Credit Cards

The Differences Between Secured And Prepaid Credit Cards

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Last updated on February 27, 2022

The differences between secured credit cards and prepaid credit cards can be confusing. This confusion can lead to cardholders mismanaging their accounts and seeing their credit scores fall – or stagnating when they expect their scores to grow.

The difference between secured credit cards and prepaid debit cards lies in the money you spend on using the card.

When you spend money with a secured credit card. you borrow it from the credit card company. This money is then reimbursed each month when you do your credit card payments.

When you spend money with prepaid card, you spend your own money. Indeed, before you buy something, you must load money on the card.

 

Secured credit cards help you rebuild your credit

A secured credit card can help someone build their credit because it involves borrowing and reimbursing money to a lender, which is the issuer of the secured credit cards.

Unlike secured credit cards, prepaid credit cards have no influence on your credit score if you do not use the card responsibly.

Like any other credit card, a secured credit card works with one key difference. Secured cards require a cash security deposit — usually between $200 and $300. The deposit usually equals your credit limit, so you will have a $500 credit limit when you deposit, say, $500.

The most significant thing to understand is that the credit card company does not use this money to pay for your purchases. When you buy items with a prepaid credit card, you have to pay for them, as much as you do for a normal credit card when your statement arrives. The deposit is there only in case you don’t pay your credit card bill. If this happens, the issuer takes the deposit to cover the amount you owe them (and possibly will also close your account).

 

Prepaid credit cards are like debit cards

A prepaid card also requires a deposit, but it is not a security deposit because it spends money. The card company uses the money you spend to pay for your transactions. Say, you spend $500 on this card then you’ve got $500 to spend when you load. Once you have spent it, until you put more money on it, you can’t use it again.

Secured credit cards can help you improve your credit score, while prepaid cards don’t even show up on your credit report. Since secure credit cards consist of continuous credit  repayments, activity with secured cards is recorded by credit bureaus such as Equifax and TransUnion. You must ensure that your balance is small in which your payment is paid on time every month.

On the other hand, prepayment debit cards are the functional equivalent of your pocket cash. The money on the card is your money to get to use. You don’t borrow, so there’s nothing to report to the credit office or banks. Any kind of prepaid credit cards will not affect your credit score.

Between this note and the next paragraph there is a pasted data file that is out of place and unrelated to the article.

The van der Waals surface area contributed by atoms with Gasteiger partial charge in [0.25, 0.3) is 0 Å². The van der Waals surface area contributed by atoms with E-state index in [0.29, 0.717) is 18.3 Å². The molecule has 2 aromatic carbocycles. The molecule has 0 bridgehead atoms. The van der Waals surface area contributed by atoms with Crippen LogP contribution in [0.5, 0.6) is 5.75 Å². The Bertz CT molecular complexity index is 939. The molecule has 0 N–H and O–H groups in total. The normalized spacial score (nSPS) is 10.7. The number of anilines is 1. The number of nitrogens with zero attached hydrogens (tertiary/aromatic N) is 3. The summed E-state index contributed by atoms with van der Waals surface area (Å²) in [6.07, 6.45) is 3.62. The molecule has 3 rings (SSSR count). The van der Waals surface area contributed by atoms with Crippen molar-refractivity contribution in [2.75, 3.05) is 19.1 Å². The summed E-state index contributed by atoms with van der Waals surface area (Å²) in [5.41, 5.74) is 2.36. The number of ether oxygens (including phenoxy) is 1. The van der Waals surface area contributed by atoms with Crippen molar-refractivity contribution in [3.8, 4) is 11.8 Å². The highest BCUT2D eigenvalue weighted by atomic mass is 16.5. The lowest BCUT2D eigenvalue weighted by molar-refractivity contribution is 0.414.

Cardholders may be confusing the inner working of these different cards:

Some people make a deposit on a secured card and think they spent money on the card. You deposit, say, $300, then pay $300 on the transaction, then you don’t pay the bill back because you aren’t even aware that you have to pay in the first place. Your credit ends up suffering in several ways: by maxing the card, by missing payments and by closing a non-payment account with the issuer.

Others are issued a prepayment debit card that is going to help construct their credit. They load money diligently on the card and never overspend. Yet their credit scores never go anywhere since no activity appears in their credit report.

 

Prepaid or secured cards: which one is right for you?

If you want to increase your credit score, get a secured card. Since you have to link your entire credit line equivalent in a cash deposit, secured credit cards don’t really provide you with additional “spending power.” The whole point of getting one is to show that you can handle credit responsibly — you can borrow money and pay it back, and you can access a credit line without maximizing it. Do this, and your credit will increase, as long as you do your credit cards payments on time.

If you’re looking for a tool to control your spending, get a prepaid credit card. They don’t help you build your credit history, but prepaid credit cards can be invaluable as a budgeting tool or a convenient method of payment. Do you want to set a hard limit on your expenditure? Put X money on a prepaid card a month and when it’s gone, you ‘re finished spending that month.

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